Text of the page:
Abused Immigrants Fear Deportation Over Self-Preservation

Victims often suffer in silence, unaware legal protections are in place for them

A Texas nonprofit is working to help women who fear the threat of deportation over their own self-preservation.

Attorneys with the Texas Civil Rights Project urge women who are undocumented immigrants and also victims of domestic violence to come forward and report the crimes against them.

Too often these women choose to suffer in silence because the shadow of deportation looms so large over every decision they make, according to Glenaan O’Neill, who is the Regional Director of Immigrant Victims Services for the Texas Civil Rights Project.

“We’re trying to push the message that you can call the police. You can trust them to protect you,” O’Neill said.

According to U.S. Citizenship and Immigration Services (USCIS) the Violence Against Women Act ensures “victims of domestic violence who are the child, parent or current/former spouse of a United States citizen or a permanent resident and are abused by the citizen or permanent resident may be eligible to apply for a green card themselves without needing the abuser to file for immigration benefits on their behalf.”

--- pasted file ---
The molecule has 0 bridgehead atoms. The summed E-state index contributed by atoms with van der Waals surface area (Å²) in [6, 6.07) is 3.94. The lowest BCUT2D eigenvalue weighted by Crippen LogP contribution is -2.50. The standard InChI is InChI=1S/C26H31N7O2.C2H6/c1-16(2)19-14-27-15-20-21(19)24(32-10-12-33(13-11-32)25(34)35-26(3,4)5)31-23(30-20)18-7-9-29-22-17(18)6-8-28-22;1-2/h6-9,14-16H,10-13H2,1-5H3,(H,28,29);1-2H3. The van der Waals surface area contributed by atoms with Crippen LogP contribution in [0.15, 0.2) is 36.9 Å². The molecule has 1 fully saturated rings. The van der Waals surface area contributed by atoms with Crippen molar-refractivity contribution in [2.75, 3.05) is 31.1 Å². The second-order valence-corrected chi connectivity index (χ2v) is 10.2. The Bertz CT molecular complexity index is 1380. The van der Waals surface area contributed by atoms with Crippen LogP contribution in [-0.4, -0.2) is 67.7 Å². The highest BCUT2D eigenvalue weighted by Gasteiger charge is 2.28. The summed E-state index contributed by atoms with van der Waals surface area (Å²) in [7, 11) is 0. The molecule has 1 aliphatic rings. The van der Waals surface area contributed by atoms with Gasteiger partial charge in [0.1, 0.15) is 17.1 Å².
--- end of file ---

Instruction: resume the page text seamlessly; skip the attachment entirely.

These survivors of abuse can become eligible for U Non-immigrant Status, and obtain a U visa, if they are willing to help law enforcement in the investigation and prosecution of their attacker.

Too often, the survivors are unaware of the protections that are in place, according to O’Neill, and feel isolated from any sort of help.

That situation is often exacerbated in the case of women who do not have legal status in the United States, but have children who are U.S. citizens.

“It becomes a horrible calculus if you’re a parent who is in this abusive situation where you’re thinking, ‘What do I have to put up with to keep a roof over my kid’s head?’” O’Neill said. “These women feel completely alone in every sense.”

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